Life is learning, and the boating life is no different. It’s remembering to be a student that is sometimes the tricky part. You hop in your runabout or haul on your halyards and off you go, safe and comfortable in the familiar. Then one day, if you’re lucky, something will come along and make you hungry for the unknown.
So it has been for me with my kayak. Boats of all sorts have been part of my life since before I could walk; I don’t know why I came so late to this one. But last summer we started carrying it on Luna, resting it on the side deck between the shrouds and the lifelines like a big blue almond. When the anchor went down, the kayak went in. Paddling away, I would feel like a fledgling osprey leaving the nest-open-winged, open-eyed.
I would find a little creek too shallow for Luna’s deep draft, maybe a creek I’d passed by a hundred times before, and go exploring. Often I would just drift, my little boat skimming slowly on the water in perfect stillness like a piece of goose down, until I would fetch up in some downwind corner of the creek and float there with all the other wind-blown flotsam. In the fall, I was a blue sliver in leafy carpets of gold, red and brown embroidered with acorns, twigs, pieces of reeds and marsh grass, seeds, a blackbird feather, strange, grubby little bubbles, walnuts-a whole world there in the leaf wrack.
Then I would paddle off, and maybe I could see oyster shells in the mud below, or leaves suspended just an inch or two beneath the water’s surface, peering upward like the faces of dim ghosts. Old shipwrecked cedars and oaks lay under there too; I would glide over them and see every scarred detail, white flecks of shell jagging out from their dark hulls. There was a whole landscape down there I never knew, and me, flying overhead on the back of a slender blue bird, looking down.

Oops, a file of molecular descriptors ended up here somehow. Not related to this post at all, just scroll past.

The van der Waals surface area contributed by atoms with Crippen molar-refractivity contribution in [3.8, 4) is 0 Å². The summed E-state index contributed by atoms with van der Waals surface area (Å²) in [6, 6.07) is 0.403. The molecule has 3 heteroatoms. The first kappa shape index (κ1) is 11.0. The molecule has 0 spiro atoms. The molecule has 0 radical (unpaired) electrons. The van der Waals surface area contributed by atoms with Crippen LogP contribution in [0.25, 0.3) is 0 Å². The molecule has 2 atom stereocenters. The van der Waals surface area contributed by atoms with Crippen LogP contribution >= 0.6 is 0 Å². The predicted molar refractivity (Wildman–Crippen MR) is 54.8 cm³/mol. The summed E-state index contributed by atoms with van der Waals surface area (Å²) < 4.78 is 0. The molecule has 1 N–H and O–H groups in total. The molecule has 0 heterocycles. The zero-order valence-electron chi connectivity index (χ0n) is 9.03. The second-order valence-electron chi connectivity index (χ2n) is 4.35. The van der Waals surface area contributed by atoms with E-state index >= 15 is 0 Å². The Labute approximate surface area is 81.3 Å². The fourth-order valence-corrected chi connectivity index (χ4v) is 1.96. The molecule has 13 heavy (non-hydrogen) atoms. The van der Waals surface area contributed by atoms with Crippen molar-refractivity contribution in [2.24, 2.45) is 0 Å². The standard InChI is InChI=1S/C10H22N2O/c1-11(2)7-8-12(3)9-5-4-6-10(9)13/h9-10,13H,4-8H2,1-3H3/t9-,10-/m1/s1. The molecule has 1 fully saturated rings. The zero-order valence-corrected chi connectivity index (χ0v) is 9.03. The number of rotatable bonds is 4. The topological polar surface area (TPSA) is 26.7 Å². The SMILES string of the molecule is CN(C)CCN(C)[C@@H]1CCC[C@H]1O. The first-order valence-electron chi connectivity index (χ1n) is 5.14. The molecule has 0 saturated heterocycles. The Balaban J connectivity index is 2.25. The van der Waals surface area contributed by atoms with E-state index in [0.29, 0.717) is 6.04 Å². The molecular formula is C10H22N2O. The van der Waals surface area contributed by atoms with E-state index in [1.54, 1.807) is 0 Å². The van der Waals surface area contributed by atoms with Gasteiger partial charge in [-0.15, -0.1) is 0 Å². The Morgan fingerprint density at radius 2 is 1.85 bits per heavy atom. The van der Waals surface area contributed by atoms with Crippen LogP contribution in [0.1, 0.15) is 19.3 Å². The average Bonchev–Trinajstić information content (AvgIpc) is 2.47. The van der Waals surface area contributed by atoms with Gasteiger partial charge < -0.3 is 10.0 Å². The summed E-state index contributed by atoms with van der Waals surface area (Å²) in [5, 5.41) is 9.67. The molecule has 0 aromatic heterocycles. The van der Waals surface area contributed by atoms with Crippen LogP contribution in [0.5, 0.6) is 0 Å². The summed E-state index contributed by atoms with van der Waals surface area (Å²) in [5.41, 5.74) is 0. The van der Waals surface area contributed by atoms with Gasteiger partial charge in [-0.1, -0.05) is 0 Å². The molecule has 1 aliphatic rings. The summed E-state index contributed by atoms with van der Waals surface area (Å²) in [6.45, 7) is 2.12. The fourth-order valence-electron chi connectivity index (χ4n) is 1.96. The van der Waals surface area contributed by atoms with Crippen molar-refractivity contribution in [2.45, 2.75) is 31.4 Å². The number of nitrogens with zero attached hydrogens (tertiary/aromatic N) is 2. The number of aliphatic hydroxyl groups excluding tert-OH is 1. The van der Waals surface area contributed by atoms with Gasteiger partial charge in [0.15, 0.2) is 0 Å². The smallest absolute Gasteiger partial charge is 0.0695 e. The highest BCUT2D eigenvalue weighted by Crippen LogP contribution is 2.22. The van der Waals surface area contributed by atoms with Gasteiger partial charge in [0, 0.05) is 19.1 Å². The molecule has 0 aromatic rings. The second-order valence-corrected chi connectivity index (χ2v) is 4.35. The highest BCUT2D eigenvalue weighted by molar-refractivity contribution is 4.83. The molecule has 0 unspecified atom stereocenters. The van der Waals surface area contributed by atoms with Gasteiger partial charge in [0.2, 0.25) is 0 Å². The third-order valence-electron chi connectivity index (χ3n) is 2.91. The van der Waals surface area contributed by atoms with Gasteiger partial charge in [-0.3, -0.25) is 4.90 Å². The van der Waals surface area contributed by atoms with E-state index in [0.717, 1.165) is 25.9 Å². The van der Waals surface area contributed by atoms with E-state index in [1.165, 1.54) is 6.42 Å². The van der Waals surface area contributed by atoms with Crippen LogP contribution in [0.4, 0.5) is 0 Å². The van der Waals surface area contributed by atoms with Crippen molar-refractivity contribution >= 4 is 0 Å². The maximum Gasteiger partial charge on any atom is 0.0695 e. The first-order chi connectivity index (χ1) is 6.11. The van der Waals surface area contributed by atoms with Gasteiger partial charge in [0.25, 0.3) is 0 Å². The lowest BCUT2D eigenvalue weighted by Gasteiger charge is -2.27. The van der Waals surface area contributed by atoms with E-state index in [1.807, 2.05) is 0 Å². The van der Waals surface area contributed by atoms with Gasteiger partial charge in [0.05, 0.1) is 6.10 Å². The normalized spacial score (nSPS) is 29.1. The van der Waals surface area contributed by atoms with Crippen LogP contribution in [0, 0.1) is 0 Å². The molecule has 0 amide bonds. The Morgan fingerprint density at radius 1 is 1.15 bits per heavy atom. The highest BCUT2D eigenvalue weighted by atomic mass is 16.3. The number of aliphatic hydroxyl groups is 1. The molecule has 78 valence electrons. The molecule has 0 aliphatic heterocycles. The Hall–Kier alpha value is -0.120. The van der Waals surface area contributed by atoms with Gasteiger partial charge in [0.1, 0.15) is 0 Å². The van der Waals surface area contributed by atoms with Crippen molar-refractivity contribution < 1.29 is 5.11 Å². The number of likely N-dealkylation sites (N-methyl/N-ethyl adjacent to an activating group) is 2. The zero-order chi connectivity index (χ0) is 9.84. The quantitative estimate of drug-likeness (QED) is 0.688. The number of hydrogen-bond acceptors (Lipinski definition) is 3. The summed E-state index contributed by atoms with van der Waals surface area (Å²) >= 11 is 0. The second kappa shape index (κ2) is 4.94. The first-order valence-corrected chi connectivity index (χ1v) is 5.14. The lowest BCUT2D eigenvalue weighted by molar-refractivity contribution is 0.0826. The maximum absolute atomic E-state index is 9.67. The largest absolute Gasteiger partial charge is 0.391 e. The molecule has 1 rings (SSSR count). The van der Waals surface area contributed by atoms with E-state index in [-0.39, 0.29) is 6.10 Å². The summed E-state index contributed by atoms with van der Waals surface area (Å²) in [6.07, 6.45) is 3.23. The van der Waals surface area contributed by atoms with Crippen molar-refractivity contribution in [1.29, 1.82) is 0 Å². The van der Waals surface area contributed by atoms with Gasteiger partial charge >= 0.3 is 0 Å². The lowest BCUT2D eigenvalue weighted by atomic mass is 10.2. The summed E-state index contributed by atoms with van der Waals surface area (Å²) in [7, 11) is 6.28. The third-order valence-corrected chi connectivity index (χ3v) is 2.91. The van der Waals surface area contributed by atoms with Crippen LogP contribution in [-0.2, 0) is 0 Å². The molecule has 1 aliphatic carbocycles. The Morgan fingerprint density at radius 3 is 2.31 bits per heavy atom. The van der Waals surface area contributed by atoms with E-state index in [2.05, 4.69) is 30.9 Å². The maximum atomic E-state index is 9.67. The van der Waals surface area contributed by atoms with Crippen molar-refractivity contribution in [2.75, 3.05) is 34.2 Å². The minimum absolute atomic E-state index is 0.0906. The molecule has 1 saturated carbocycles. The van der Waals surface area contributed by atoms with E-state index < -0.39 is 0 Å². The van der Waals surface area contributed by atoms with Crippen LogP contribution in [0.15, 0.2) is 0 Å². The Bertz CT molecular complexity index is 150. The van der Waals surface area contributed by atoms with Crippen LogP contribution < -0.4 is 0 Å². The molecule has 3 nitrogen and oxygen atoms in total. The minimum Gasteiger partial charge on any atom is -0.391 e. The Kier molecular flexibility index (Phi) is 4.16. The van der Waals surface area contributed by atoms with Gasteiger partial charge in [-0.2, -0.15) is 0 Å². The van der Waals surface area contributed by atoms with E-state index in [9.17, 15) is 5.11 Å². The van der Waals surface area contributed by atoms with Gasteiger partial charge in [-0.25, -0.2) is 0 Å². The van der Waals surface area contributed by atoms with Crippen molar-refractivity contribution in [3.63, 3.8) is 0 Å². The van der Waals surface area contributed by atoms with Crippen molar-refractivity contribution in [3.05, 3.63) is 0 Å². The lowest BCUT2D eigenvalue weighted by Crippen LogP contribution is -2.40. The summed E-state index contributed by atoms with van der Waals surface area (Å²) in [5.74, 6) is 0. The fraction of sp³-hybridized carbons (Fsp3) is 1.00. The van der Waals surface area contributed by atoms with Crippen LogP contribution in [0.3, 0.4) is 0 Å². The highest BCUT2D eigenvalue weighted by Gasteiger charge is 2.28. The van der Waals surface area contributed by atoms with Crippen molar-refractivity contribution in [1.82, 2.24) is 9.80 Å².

One time I headed out early in the morning to a spot where the land rose up on a bluff topped with trees. On the glassy water, the world doubled itself. The realms of water and sky shifted, taking reality with them. Sitting still in the creek, the depth of the high shoreline’s reflection made me dizzy, and when I started paddling again it seemed I was flying over the tops of the trees.
Yesterday, I headed out again. I wasn’t sure I would make it; the creek was frozen in the morning, and the thin slabs of ice rubbed together in long, jagged stitches, erratically etched like the joint in a skull. By late afternoon, though, the tide was in and the ice was out. As I paddled along, water droplets on my coat sleeve turned to tiny pearls of ice; part of the deck and even the paddle ends were shiny with ice, too. Along the marshy edge, little balls of ice had frozen on nearly every blade of grass just above the waterline, so the whole creek seemed to be wearing a long, beaded necklace. Out by the river, the waves and wind transformed the marsh grass into icy jewels. The afternoon sun glinted through a field of crystal, and what had been a drab, brown landscape was now something out of a fairy tale.
Other than two bald eagles, some buffleheads and a kingfisher, I was the only one there to see it. Three inches off the water, my hand resting on the glassy marsh edge, for a little while I was part of the Bay’s intricate, delicate world, that enormous world you only see when you’re lucky enough to climb into a little boat and remember how to learn.